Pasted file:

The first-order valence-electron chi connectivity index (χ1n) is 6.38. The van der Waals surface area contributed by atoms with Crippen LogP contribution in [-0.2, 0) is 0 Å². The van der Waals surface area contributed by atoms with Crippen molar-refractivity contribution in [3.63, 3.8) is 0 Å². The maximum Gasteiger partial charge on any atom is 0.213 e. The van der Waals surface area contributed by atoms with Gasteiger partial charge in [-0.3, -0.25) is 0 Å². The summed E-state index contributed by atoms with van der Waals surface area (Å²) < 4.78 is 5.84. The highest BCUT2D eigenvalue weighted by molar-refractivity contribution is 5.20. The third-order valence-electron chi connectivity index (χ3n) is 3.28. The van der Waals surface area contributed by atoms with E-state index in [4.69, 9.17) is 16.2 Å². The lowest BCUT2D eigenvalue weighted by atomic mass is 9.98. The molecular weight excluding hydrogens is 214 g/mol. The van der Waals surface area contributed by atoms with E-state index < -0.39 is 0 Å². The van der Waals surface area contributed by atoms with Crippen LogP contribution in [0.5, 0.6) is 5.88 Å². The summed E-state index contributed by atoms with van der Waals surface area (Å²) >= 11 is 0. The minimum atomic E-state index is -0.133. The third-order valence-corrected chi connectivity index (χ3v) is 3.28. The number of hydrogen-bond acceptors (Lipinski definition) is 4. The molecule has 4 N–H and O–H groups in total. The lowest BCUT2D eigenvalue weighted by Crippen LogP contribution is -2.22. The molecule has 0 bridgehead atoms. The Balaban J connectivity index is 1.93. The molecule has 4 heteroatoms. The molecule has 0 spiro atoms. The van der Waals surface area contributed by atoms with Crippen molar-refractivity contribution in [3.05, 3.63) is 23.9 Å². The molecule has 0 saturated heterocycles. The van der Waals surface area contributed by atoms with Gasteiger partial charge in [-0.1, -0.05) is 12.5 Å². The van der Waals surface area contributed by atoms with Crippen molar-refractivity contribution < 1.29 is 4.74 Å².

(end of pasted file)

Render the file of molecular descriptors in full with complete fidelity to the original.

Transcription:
The first-order valence-electron chi connectivity index (χ1n) is 6.38. The van der Waals surface area contributed by atoms with Crippen LogP contribution in [-0.2, 0) is 0 Å². The van der Waals surface area contributed by atoms with Crippen molar-refractivity contribution in [3.63, 3.8) is 0 Å². The maximum Gasteiger partial charge on any atom is 0.213 e. The van der Waals surface area contributed by atoms with Gasteiger partial charge in [-0.3, -0.25) is 0 Å². The summed E-state index contributed by atoms with van der Waals surface area (Å²) < 4.78 is 5.84. The highest BCUT2D eigenvalue weighted by molar-refractivity contribution is 5.20. The third-order valence-electron chi connectivity index (χ3n) is 3.28. The van der Waals surface area contributed by atoms with E-state index in [4.69, 9.17) is 16.2 Å². The lowest BCUT2D eigenvalue weighted by atomic mass is 9.98. The molecular weight excluding hydrogens is 214 g/mol. The van der Waals surface area contributed by atoms with E-state index < -0.39 is 0 Å². The van der Waals surface area contributed by atoms with Crippen LogP contribution in [0.5, 0.6) is 5.88 Å². The summed E-state index contributed by atoms with van der Waals surface area (Å²) >= 11 is 0. The minimum atomic E-state index is -0.133. The third-order valence-corrected chi connectivity index (χ3v) is 3.28. The number of hydrogen-bond acceptors (Lipinski definition) is 4. The molecule has 4 N–H and O–H groups in total. The lowest BCUT2D eigenvalue weighted by Crippen LogP contribution is -2.22. The molecule has 0 bridgehead atoms. The Balaban J connectivity index is 1.93. The molecule has 4 heteroatoms. The molecule has 0 spiro atoms. The van der Waals surface area contributed by atoms with Crippen molar-refractivity contribution in [3.05, 3.63) is 23.9 Å². The molecule has 0 saturated heterocycles. The van der Waals surface area contributed by atoms with Gasteiger partial charge in [-0.1, -0.05) is 12.5 Å². The van der Waals surface area contributed by atoms with Crippen molar-refractivity contribution < 1.29 is 4.74 Å².